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Salt Lake County prosecutors are expected to rest their case Wednesday against former Utah Attorney General John Swallow.

The state has a handful of witnesses left to call, including Jennifer Bell, who, with her husband, hosted a fundraiser for Swallow at the same time the couple's home was caught up in a state foreclosure lawsuit, and Jon Isakson, an FBI agent who was part of the team that first began investigating Swallow and his immediate predecessor, former Utah Attorney General Mark Shurtleff.

Prosecutors were expected to make another run at getting Jeremy Johnson on the stand Wednesday morning. They filed a motion Tuesday for his transport from the county jail, where he is serving a 30-day sentence for contempt, after refusing to testify five days in a row.

On Wednesday, Johnson's attorney Karra Porter told The Salt Lake Tribune she had informed prosecutors that her client had not changed his mind overnight, so there was no point in bringing him to court.

The latest from Day 10 of the trial:

1 p.m.

Defense attorneys have objected to the testimony of a federal agent who told the jury that Utah's FBI office asked the U.S. Department of Justice's Public Integrity Section not to file charges against former Utah Attorneys General John Swallow and Mark Shurtleff.

FBI Special Agent Jon Isakson said the request was driven in part by concerns over the federal statute of limitations and a desire to dig further into Shurtleff, Swallow and Tim Lawson, Shurtleff's so-called "fixer."

Isakson said agents also were talking to Salt Lake County District Attorney Sim Gill, who was interested in pursuing charges.

That is information Swallow's defense lawyers said they don't have because the state asked 3rd District Judge Elizabeth Hruby-Mills to block it from evidence in a pretrial motion. She did.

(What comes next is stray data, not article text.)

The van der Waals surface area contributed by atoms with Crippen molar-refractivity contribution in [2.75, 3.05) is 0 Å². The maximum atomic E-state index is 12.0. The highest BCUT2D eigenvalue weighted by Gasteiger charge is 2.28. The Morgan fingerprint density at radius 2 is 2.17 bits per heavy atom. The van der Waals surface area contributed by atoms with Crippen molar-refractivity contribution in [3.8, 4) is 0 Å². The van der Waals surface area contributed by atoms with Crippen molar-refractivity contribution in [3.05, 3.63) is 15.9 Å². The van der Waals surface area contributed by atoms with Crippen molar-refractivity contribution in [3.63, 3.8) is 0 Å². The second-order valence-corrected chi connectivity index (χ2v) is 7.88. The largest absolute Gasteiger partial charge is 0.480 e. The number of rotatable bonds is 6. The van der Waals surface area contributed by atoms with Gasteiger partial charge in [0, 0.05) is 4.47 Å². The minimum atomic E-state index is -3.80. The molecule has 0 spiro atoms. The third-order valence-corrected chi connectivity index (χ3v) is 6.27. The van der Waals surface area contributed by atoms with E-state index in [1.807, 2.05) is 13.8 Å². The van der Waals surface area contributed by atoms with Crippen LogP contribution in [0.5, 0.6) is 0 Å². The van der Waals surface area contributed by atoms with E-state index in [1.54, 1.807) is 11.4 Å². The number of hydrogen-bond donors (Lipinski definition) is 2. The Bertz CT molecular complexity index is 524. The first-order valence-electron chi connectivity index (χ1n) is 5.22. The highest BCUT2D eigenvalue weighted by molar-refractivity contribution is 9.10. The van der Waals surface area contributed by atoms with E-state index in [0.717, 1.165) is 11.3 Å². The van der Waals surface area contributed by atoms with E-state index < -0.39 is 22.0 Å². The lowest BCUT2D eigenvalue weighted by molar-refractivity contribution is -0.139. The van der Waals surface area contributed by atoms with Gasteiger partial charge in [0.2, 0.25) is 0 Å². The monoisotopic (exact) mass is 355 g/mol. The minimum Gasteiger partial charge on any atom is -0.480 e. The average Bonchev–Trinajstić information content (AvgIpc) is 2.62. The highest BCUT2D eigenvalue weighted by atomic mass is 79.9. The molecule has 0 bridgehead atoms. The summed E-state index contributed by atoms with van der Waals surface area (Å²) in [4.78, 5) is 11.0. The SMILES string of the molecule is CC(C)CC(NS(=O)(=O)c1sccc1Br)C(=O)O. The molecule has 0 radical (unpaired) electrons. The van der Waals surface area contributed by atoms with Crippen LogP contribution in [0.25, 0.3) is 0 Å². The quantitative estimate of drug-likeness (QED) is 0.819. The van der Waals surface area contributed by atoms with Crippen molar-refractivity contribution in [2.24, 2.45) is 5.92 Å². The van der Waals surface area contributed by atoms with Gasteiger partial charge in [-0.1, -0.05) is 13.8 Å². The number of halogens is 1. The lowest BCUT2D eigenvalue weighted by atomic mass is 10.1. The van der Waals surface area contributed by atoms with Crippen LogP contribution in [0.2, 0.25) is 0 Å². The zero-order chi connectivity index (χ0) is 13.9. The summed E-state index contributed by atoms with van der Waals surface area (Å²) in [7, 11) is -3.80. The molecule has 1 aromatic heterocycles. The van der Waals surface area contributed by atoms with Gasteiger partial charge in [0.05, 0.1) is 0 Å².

In court papers, prosecutors argued that "it is not known" why DOJ-PIN didn't think the FBI's investigation didn't warrant charges.

Swallow attorney Scott C. Williams contends that is not true and told the court Isakson's testimony was perjury.

He said he can prove that through witnesses the defense plans to call.

10:40 a.m.

The homeowner who hosted a 2012 fundraiser for John Swallow told a jury Wednesday the then-candidate for attorney general was surprised to find out his host was a party in a foreclosure lawsuit the state had joined.

"I just remember surprise in Mr. Swallow's demeanor as it came up," Tim Bell said.

Bell and his wife sued Bank of America over the foreclosure of their home and settled the lawsuit in March 2012. The state joined the action on behalf of other Utahns. The settlement occurred months before the Swallow fundraiser.

The swanky fundraiser, which cost the Bells nearly $30,000, was considered an in-kind donation for Swallow's campaign. It is on the radar screen of prosecutors because the Bells' donation amount was amended — from $15,000 to $1,000 — at the request of the campaign in early 2013.

Under cross-examination by the defense, Bell was asked if he knew the prosecutors believe he attempted to bribe Swallow by hosting the fundraiser.

"I'm getting that idea," Bell said.

Asked if there was any truth to the assertion, the medical device distribution company owner gave an emphatic response: "None whatsoever."